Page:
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7 minutes ago, xtwheeler said:

My problem with the commander of the sub was that he treated Jason as if Jason has not, many times, sent his men into situations where he knew they would most likely not survive. Between the two of them, I would put good money on the fact that Jason has lost more men under his command than the sub commander has, and him lecturing Jason on the virtues a man needs to be the kind of leader who can send his people into near certain-death situations was overwhelmingly condescending. Jason would have (outside the military structure) been perfectly justified clapping back that he has far more real experience in the world of combat and leading and losing men under his command, while the sub commander's experience is most likely 100% theoretical (we don't lose a lot of subs or sailors on subs, outside of totally accidental deaths).  That dude had NO place pontificating at Jason about how superior his intellect and decision-making capabilities were -- Jason makes countless life or death decisions on his missions when they go PERFECTLY. That cake-eater didn't know what the f*ck he was talking about and his condescension  would have earned him a neck-punch in any other context.

1000% THIS!

1 hour ago, sigmaforce86 said:

My bigger issue with Jason's attitude is the skipper was a one time thing so he can be a jerk and we can forget about him.  

Over the course of the recent episodes, I can see your point, but in this one specific instance I was totally Team Jason.  I was particularly ticked at Blackburn.  He wasn't forceful enough.  I'm not talking yelling and screaming, but if Blackburn insisted on standing Jason down, then it was HIS job to go to bat for Sonny.  Sonny is Blackburn's guy, and he seemed way more interested on getting permission from the skipper to sneeze.  Yeah, the skipper was in command of the sub, but all of Blackburn's "we're guests" crap.  Ugh!  You represent the same country.  The skipper doesn't own the freakin' sub!  Blackburn wasn't getting it done, so Jason was championing for his guy.

I know the writers wrote the episode this way because David's the lead, and they likely wanted Jason to be one to "work the problem," but it also came across as the skipper being less than interested in working the problem.  You have to wait the NK sub out?  Fine, but then think of something else.  The skipper totally came across as "My people are all OK.   You guys are completely SOL." That and "my sub (and a few other things) are bigger than yours"  Jason was not having it, and Blackburn was a fat-ass wuss.  Good for Jason!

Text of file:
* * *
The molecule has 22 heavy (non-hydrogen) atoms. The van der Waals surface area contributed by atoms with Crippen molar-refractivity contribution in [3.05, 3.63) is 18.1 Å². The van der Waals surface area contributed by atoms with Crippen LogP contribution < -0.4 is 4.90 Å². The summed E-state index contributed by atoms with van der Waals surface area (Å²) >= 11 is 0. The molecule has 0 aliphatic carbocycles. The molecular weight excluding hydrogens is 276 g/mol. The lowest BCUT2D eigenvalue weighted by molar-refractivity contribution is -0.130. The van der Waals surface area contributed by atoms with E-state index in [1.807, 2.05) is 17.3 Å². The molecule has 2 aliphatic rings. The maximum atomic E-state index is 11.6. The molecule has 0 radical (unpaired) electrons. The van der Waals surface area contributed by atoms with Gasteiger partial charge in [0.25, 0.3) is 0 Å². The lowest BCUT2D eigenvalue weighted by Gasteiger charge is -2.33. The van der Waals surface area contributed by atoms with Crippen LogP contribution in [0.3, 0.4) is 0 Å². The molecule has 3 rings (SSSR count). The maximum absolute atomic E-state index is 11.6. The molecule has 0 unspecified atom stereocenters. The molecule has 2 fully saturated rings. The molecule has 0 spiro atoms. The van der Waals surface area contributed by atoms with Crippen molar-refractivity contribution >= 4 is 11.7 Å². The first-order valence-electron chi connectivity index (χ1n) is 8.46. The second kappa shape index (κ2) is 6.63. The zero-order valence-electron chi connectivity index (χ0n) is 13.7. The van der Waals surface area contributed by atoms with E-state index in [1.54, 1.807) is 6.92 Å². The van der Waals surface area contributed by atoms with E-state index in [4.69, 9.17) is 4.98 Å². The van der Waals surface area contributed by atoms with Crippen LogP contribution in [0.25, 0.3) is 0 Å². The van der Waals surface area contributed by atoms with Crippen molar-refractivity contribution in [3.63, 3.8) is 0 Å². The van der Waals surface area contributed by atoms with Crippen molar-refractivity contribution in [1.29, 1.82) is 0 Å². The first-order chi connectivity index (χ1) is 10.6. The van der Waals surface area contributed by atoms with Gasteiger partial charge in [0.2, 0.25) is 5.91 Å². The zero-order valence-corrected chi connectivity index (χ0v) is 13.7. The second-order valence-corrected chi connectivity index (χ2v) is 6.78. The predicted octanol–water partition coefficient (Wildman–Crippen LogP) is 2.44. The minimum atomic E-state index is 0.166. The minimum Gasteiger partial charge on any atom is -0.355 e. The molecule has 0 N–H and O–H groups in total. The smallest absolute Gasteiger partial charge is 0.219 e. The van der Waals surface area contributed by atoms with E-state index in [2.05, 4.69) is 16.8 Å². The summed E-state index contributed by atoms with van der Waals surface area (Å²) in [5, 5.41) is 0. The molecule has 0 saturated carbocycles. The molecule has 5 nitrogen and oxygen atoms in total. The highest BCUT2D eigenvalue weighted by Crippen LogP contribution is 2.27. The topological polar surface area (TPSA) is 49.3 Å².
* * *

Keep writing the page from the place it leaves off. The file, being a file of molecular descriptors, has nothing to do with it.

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I agree that I was Team Jason, and that guy was a jerk and condescending. My point is that Jason, as a leader, needed to assess the situation, realize the kind of person he was dealing with, and figure out the best way to handle the guy in order to get what he wanted in the quickest possible time.

By using his "Barge in and demand things" method, he only prolongs the process. If he'd used the XO's technique, he might have gotten what he wanted faster.

So while Jason's intentions were noble and right, his abilities as a leader need to extend to assessing each person individually in order to achieve his goal.

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That was TOUGH to watch. It hit way too close to home having lost several firefighters over the years due to them being trapped inside a burning building and running out of oxygen. My FF husband told me about the radio calls from the FF inside and how they knew they were running out of air and essentially saying their goodbyes, etc.  I’ve been a minor fan of AJ for years and I thought they were actually going to kill him off. It was so stressful I had to come here and read the comments to know what happened before the end.  I missed WHY sunny was in the tube. 

 

I was was on my iPad when the episode started, so when Peter Macon talked the first time I got confused and thought I had turned on Orville. Every time he talked after that I just kept thinking of that show. 

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20 hours ago, Ohmo said:

Intellectually, you might be right, but I had no problem with Jason's behavior.  The sub captain had a duty to his crew (which he kept bringing up by mentioning the number of people on board.)  He had a duty to his crew, and while I can appreciate the whole numbers argument, the skipper was advocating for the safety of his people.  To expect Jason to not do the same for his man simply because Jason commands fewer men is asinine.  Jason had rank within his team.  It was his job to advocate for his man, and yes, he had to be louder.  He had to do that because there were fewer of his people.